Jun 252012

I had the privilege of attending a friend’s wedding this weekend, and had a wonderful time connecting, meeting new friends, having big deep discussions, and enjoying the food and wine and merriment and music and dancing. A wedding is a joyous thing, to see vows set in motion, two people initiate themselves into a new life together through their commitment. You can see it all over the faces of the bride and bridesmaids. Where else would they wear fabulous shoes like this?

The following day was a completely different experience, both related and illuminating. I am facilitating an ongoing, year-long couples’ workshop for my dear friend Tina Benson, who is conducting it with grace and depth. Tina took the group through a powerful and vulnerable exercise, after doing a demonstration with me as the subject. The details aren’t important, but during the demo session, I fell deeply into my grief, and sobbing as hard as I’ve done in a couple of months. Then, moving through this gateway of despair, I felt myself open to an incredible sense of peace, quiet, stillness and receptivity. Distant bird calls in the forest were the only sound…everyone in the room seemed to stop breathing. I felt a soft joyousness and profound connection that was quite different from the celebration of the wedding.

I’ve been wondering what is so different between the joy of celebration, and the joy of inner peace and stillness. It’s quite hard to articulate, but I can say that in celebration, I’m scarcely connected to myself, I’m immersed in something else. It’s all about the others around me; the celebration and joy happen in the interaction with others. (Of course some of this was the wine I was drinking!) The second experience was intensely personal, I was completely aware of my body and sensation, and very aware of everyone in the room as if I were deep in meditation. For me, celebratory joy requires others, while internal stillness and joy is something I can create for myself.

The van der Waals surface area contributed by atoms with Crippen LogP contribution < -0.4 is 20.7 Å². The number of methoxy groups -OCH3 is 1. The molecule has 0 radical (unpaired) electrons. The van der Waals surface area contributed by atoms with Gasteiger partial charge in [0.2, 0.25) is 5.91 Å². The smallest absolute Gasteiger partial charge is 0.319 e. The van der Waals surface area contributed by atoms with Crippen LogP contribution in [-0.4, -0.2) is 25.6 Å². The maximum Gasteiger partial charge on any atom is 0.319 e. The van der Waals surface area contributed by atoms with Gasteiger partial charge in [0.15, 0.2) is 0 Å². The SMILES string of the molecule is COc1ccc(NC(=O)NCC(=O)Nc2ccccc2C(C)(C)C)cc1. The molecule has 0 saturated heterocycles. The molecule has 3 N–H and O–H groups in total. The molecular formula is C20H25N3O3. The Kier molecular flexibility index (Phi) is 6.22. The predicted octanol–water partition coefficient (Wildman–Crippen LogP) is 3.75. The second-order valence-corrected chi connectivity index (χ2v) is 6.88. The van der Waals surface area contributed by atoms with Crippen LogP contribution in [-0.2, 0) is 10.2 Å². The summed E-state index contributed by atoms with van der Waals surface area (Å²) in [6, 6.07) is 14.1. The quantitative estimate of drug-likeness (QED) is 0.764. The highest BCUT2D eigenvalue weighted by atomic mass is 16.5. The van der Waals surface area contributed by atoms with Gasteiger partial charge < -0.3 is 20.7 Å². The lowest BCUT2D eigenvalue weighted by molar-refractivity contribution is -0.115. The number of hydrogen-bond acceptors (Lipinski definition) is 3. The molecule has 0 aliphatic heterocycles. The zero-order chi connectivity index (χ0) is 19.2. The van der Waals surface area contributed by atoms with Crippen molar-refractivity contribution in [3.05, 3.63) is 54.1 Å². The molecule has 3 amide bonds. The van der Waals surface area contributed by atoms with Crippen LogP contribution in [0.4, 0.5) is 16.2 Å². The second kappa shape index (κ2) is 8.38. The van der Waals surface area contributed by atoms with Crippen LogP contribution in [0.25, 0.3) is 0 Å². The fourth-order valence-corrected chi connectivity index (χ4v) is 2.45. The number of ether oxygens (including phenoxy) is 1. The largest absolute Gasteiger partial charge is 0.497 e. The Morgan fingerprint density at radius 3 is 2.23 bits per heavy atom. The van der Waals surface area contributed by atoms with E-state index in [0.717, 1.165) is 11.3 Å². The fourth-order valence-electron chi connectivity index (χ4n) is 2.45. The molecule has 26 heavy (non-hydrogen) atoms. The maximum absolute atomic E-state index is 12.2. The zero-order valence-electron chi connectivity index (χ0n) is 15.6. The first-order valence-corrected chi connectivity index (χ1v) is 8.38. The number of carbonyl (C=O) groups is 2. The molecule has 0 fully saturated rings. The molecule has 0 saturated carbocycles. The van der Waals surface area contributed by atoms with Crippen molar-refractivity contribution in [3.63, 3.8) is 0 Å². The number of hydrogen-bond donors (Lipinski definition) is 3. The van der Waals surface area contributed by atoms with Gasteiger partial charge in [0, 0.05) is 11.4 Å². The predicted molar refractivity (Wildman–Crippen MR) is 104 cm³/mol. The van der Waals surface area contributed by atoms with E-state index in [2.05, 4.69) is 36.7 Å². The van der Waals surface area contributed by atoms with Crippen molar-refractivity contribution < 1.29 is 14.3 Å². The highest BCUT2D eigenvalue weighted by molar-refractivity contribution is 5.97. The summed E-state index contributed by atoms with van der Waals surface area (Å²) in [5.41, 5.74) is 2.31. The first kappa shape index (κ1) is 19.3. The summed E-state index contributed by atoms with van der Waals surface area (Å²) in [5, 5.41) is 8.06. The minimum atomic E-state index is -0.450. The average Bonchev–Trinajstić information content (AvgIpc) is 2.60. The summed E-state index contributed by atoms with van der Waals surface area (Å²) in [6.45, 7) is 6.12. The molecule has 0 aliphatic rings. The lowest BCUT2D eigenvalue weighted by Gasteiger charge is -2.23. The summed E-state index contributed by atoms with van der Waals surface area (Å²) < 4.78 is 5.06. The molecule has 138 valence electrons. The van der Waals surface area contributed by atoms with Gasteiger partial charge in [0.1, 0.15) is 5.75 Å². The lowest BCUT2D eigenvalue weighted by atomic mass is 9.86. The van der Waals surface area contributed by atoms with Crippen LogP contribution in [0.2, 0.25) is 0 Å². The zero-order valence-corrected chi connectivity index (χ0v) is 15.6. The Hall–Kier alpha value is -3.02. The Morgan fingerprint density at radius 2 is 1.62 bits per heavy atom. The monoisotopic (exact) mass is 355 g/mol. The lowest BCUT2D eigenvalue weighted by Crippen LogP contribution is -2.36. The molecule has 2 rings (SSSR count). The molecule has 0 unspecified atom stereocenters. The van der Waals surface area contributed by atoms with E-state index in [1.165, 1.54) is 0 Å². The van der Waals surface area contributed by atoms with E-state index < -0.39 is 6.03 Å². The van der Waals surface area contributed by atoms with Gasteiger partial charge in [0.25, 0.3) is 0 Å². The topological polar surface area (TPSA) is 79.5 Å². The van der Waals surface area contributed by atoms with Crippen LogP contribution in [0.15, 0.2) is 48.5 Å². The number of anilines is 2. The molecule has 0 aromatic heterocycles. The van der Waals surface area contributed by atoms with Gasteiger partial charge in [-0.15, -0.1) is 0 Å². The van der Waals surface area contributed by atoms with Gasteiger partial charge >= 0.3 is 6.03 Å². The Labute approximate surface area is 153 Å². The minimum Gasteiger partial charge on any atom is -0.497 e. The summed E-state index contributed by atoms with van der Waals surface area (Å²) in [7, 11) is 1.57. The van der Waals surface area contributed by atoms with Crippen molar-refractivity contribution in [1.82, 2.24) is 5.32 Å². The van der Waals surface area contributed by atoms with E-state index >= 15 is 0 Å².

These extremes are good for me, they stretch me, help me know myself better. How could I have found such lovely inner peace without feeling despair so fully? One becomes the gateway for the other. Somehow, I feel more whole today, having swung through all these feelings over the last few days. I remember the celebration, and smile. I remember that transcendent state of inner joy, and smile again, perhaps touching into the sensation just a bit, bringing my awareness to my body and my feelings. These explorations carve deeper channels for my feelings. Full sorrow makes full joy more available.

Maybe we can only know the fullness of joy by feeling those places we do not want to go, try so hard to avoid. I believe this is why my grief is a good thing, it’s bending me and opening me to love and compassion I didn’t even know could exist. I do know that the months of grief give me a much sharper appreciation for the present, a feeling of happiness with the most simple things.

It’s almost as though an inner marriage is happening Perhaps that’s why I loved this wedding celebration so much.

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